Wage gap: The more women lean in, the more unequal their pay

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[It's quite sneaky to put a photo of a woman of colour at the head of this article: I'd very much like to see these data done over by race. My strong suspicion is that what we're seeing here is Hillary Clinton feminism, "Equality for rich white women now!" All they're saying is that they want the same inequality between top and bottom earning men to be extended to women. That said, I'm glad to see meaningful data being reported by a mainstream news outlet. *RON*]
By Anna Mehler Paperny, Global News, 18 April 2016

If you’re a woman, the more professionally successful you are, the less you make relative to your male colleagues.

That’s true in any industry or occupation: in the health sector and management; in education, mining, finance and retail — the latter being both the most gender-balanced, compensation-wise, as well as the lowest-paying industry in the Canadian Centre for Policy Alternatives study, published Mond…

Free tuition in N.B., Ontario likely start of new trend: student leader

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[Many countries have either free higher education, or extremely low tuition and grant aid that offsets it for most students. These include the usual suspects in Northern Europe (including Denmark, Finland, Iceland, Norway, and Sweden), and our friends to the south in Mexico and Brazil. Scotland and Germany provide free university for nationals. *RON*]
Michael MacDonald, Canadian Press / CTV News, 17 April 2016
HALIFAX -- New Brunswick's recent decision to follow Ontario's lead by covering tuition for college and university students from lower income families has prompted student leaders to suggest it's the start of a trend decades in the making.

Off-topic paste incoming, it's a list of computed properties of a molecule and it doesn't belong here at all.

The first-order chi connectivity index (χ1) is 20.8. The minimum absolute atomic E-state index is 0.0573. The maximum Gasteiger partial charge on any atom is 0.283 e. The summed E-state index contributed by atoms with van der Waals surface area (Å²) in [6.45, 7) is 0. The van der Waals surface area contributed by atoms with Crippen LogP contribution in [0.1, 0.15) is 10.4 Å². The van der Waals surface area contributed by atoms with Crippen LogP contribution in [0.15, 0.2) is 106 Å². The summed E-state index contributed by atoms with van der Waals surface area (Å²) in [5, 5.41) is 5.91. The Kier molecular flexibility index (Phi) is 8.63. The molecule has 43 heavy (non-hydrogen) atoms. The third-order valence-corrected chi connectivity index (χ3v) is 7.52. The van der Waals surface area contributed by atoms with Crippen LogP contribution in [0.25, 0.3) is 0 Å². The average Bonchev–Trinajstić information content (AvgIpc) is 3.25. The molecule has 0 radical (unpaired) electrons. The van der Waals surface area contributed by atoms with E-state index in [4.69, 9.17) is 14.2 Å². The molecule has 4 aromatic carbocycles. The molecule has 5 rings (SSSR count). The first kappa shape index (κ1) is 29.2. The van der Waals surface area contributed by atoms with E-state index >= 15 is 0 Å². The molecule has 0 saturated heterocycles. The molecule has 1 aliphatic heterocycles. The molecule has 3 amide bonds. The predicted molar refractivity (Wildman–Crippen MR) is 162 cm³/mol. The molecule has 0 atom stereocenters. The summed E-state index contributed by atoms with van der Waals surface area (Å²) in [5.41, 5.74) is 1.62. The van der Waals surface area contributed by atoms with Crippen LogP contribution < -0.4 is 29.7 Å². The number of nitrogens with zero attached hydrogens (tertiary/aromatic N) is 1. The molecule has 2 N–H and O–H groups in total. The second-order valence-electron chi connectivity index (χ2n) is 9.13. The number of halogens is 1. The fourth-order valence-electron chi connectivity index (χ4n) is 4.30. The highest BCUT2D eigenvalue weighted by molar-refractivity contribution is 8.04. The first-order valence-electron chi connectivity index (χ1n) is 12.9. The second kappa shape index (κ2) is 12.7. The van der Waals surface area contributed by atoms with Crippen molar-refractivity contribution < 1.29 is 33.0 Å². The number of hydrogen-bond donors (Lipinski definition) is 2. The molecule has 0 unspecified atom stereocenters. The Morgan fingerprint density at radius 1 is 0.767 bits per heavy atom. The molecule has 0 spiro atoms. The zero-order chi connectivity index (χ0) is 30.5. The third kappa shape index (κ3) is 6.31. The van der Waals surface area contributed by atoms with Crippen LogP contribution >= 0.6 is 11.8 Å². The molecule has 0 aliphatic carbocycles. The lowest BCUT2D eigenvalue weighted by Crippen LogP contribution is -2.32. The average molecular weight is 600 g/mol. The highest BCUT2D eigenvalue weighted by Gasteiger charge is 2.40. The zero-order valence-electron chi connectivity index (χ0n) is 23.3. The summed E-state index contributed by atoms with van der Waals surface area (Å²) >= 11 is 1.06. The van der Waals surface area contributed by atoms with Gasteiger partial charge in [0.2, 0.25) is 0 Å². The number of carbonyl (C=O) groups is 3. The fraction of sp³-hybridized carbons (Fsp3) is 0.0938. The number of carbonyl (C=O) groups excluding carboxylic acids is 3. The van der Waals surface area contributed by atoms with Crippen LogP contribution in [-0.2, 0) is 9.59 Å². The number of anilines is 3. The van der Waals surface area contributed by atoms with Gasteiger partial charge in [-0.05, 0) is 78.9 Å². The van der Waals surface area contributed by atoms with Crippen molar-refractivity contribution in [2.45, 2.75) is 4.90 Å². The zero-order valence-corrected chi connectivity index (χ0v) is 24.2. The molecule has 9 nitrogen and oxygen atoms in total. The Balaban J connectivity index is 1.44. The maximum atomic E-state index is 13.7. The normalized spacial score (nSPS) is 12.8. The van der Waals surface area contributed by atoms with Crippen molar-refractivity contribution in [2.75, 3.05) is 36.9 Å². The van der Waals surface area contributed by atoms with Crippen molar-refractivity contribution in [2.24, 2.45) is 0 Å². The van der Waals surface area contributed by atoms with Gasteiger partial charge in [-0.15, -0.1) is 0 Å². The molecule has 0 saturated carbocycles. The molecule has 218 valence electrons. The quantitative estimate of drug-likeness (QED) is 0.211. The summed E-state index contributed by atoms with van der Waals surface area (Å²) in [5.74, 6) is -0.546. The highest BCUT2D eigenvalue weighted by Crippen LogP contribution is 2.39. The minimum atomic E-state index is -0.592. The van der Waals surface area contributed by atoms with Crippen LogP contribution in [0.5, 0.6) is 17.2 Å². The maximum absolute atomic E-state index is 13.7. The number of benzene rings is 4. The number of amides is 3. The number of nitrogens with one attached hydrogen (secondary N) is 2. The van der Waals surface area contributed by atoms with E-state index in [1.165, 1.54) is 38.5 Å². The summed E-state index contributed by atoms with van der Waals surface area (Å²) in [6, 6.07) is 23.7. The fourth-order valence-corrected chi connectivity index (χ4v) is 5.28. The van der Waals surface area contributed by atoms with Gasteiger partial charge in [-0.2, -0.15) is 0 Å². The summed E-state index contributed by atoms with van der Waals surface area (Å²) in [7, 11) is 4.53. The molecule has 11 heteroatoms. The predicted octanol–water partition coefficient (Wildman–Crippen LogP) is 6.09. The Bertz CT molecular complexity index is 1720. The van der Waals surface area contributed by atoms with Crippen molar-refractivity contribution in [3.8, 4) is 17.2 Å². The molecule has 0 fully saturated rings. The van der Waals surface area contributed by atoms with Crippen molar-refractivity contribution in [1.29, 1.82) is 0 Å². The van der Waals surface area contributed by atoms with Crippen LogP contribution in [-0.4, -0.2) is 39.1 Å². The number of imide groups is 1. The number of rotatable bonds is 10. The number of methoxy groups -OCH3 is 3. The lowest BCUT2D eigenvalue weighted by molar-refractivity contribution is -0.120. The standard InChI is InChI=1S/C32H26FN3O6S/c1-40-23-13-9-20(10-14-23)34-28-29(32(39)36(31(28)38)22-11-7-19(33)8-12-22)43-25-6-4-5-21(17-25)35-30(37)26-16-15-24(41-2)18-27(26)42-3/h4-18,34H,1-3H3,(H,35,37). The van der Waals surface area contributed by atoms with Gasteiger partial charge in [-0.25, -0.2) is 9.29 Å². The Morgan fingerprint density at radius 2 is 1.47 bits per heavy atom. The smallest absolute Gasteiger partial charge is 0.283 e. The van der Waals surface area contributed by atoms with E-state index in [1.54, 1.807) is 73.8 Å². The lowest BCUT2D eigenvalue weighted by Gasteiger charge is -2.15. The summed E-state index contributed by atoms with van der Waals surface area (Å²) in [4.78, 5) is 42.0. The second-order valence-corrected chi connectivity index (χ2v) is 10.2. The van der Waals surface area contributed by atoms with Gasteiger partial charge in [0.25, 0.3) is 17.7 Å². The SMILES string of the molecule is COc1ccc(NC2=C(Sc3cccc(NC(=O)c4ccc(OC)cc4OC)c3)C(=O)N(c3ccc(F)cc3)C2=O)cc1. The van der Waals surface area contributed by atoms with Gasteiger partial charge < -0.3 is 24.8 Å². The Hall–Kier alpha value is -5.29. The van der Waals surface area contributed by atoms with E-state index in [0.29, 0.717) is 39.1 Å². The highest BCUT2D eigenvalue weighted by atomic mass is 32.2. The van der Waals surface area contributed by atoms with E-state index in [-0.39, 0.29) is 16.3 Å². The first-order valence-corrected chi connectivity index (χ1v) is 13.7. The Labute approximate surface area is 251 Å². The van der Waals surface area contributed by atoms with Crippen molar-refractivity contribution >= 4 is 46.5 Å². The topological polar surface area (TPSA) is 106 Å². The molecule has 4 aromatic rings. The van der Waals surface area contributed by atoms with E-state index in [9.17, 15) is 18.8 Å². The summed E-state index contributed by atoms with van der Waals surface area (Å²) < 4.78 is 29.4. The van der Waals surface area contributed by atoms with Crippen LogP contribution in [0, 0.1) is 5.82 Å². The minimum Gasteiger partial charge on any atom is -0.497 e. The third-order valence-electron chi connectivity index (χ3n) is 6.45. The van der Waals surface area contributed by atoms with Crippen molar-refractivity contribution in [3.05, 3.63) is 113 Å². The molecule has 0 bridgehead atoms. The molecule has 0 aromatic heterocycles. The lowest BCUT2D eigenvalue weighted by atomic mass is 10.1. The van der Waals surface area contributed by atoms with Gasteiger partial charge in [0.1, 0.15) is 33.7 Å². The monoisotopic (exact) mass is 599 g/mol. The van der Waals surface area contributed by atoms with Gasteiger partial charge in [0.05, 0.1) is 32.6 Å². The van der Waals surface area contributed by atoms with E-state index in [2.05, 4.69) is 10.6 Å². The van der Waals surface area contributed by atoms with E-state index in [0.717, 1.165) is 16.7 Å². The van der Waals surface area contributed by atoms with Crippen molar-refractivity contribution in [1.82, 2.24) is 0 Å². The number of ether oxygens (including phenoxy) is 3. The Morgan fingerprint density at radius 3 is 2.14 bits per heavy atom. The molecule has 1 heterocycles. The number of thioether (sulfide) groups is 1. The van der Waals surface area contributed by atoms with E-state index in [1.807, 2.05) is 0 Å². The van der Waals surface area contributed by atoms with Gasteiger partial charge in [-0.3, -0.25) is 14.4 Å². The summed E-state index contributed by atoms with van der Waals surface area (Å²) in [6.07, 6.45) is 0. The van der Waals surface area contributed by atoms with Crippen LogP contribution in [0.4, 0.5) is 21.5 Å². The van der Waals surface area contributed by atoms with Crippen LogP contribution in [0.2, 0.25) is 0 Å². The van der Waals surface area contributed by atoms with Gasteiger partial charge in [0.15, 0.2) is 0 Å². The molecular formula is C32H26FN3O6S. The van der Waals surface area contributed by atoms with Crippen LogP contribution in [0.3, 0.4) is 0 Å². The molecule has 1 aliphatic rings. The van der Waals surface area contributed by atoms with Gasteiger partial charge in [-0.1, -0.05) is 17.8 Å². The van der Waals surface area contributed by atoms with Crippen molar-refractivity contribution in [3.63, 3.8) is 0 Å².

"It means that (people) who are traditionally under-represented in post-secondary institutions ... are being given more opportunity to access the system," says Erik Queenan, chairman of the Canadian Alliance of Student Associations.

"Students are thrilled to see this progressive …

House poor: Canadians who earn the least pay the most for a home

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[The poorest 20% in BC spend 70% of their income on housing. "Richmond, B.C. is ahead of the curve: It now requires developments with more than 80 units to set aside five per cent of floor space for low end market rental, adhering to rent and income thresholds the city defines." I emailed our Coquitlam mayor about this and all he did was huff: "Oh, you can't compare us with Richmond!" *RON*]
By Anna Mehler Paperny, Global News, 18 April 2016

Jaimi Zammit left North Vancouver to escape unreachable rents but they followed her — north along the Sea-to-Sky highway to Squamish, where she and her family found themselves renting a $2,000-a-month house on an income of $2,000 a month.

That was three months ago, when they were kicked out of their old rental (the landlord’s property values soared along with everyone else’s, and she was selling) and moved the kids to the best place they could find — a little more cramped, a little fart…